For any parent, the thought of their former partner taking their child abroad to live is beyond contemplation. It is normally difficult enough to imagine a divorce and not seeing your child each day, let alone a child being taken to live in a foreign country.

This week I felt particularly sorry for all parents involved in child abduction court proceedings because of a report indicating the potential additional difficulties of recovering abducted children from the European Union after Brexit.

As a specialist child abduction solicitor, I spend a lot of time with parents who are battling to achieve the return of their children to the UK from countries within the European Union. I have therefore witnessed the impact of child abduction on parents and their wider families. As part of the EU, Britain is a signatory to an EU convention to make the return of abducted children easier than is the case with non EU countries. On Brexit, British parents won’t be able to rely on those EU conventions unless it is negotiated that child abduction is an area where remaining a signatory to the current conventions, whilst not part of the EU, is the agreed solution.

I felt for all parents when I read some of the many news reports highlighting the fact that a government official has said that parents in the UK will find it more difficult to recover abducted children from the European Union if Britain is not able to get the EU to continue legal cooperation after Brexit.

Officials have reportedly said that the process of getting family courts in the European Union to help return children could become more complicated in a situation where a child of a British parent has been taken out of the country by a spouse to a country within the European Union. This is sadly an increasingly common situation. It is reported that there are approximately 1 million British citizens living in EU member states and 3 million EU citizens living in the UK. Therefore many EU citizens are married and settled in the UK but one EU parent will often, on separation, want to take a child who is domiciled in the UK back to the parent’s EU country of origin. That is a problem if the move occurs without the agreement of the other parent or British Court order. Alternatively, British citizens who are married to EU citizens and face the same problem of child removal to an EU country on separation or divorce.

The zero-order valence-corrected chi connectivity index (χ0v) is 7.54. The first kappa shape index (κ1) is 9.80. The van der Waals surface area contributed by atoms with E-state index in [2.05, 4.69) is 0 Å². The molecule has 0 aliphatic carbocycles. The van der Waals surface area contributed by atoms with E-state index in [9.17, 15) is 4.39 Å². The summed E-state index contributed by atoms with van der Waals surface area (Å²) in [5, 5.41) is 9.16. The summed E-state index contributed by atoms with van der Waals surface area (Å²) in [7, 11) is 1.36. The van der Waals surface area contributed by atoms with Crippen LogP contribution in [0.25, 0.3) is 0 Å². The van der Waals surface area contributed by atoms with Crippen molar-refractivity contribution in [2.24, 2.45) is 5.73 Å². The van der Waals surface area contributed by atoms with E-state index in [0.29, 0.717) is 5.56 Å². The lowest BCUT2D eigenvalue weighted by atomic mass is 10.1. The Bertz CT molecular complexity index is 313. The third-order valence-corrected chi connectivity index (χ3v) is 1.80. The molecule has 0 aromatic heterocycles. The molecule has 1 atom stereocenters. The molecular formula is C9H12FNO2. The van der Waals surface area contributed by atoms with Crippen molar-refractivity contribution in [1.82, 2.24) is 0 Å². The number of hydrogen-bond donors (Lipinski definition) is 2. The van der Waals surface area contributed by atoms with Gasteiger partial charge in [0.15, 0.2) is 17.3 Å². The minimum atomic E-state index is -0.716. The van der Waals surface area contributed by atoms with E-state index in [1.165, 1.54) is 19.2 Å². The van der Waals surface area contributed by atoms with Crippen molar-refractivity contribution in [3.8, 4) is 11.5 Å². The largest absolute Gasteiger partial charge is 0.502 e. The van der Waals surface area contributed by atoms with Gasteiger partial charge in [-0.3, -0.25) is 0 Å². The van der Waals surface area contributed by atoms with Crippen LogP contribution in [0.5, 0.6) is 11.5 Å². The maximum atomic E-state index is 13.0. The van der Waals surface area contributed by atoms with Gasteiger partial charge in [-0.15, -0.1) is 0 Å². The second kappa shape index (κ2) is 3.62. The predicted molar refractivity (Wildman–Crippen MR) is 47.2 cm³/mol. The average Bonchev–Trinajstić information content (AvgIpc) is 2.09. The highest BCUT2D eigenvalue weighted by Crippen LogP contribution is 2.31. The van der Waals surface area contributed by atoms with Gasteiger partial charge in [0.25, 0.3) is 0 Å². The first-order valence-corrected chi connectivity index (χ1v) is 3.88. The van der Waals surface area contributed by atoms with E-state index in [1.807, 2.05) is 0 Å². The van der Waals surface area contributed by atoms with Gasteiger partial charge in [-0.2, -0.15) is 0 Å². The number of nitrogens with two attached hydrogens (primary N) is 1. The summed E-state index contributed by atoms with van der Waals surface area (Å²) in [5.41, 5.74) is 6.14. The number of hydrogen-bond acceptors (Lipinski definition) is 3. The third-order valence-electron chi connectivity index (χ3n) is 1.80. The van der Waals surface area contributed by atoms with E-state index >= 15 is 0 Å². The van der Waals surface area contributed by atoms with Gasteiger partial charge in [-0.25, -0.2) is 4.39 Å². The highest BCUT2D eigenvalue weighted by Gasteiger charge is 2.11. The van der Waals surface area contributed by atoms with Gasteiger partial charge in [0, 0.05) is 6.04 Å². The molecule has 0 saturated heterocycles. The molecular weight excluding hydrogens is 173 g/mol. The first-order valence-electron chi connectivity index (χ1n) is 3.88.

The government paper does not indicate how Britain intends to achieve retaining the current rules over child abduction between the EU states after Brexit. The media report a concern that after Brexit the UK based parent may be forced to rely upon international treaties such as the Hague Convention rather than the current EU conventions when trying to recover a child taken abroad to the EU. This is because if there was a similar arrangement to the current EU regulations then it might involve foreign judges being able to exert jurisdiction over British citizens despite the British government’s past insistence that Brexit would exclude Britain from the rulings of foreign judges.

While it will still be possible to enforce the return of children to the UK any reduction in the current level of cooperation under EU conventions would disadvantage parents based in the UK. Child abduction and family law is just one of the many areas of law that most referendum voters probably did not contemplate would be affected by Brexit. For parents in the midst of Court proceedings, any news reports on post-Brexit legal complexities can only heighten anxieties but whatever the outcome of the Brexit negotiations there will be legal solutions for determined and dedicated parents caught up in the child abduction Court process.

For advice on any aspect of child abduction or children arrangements please contact me.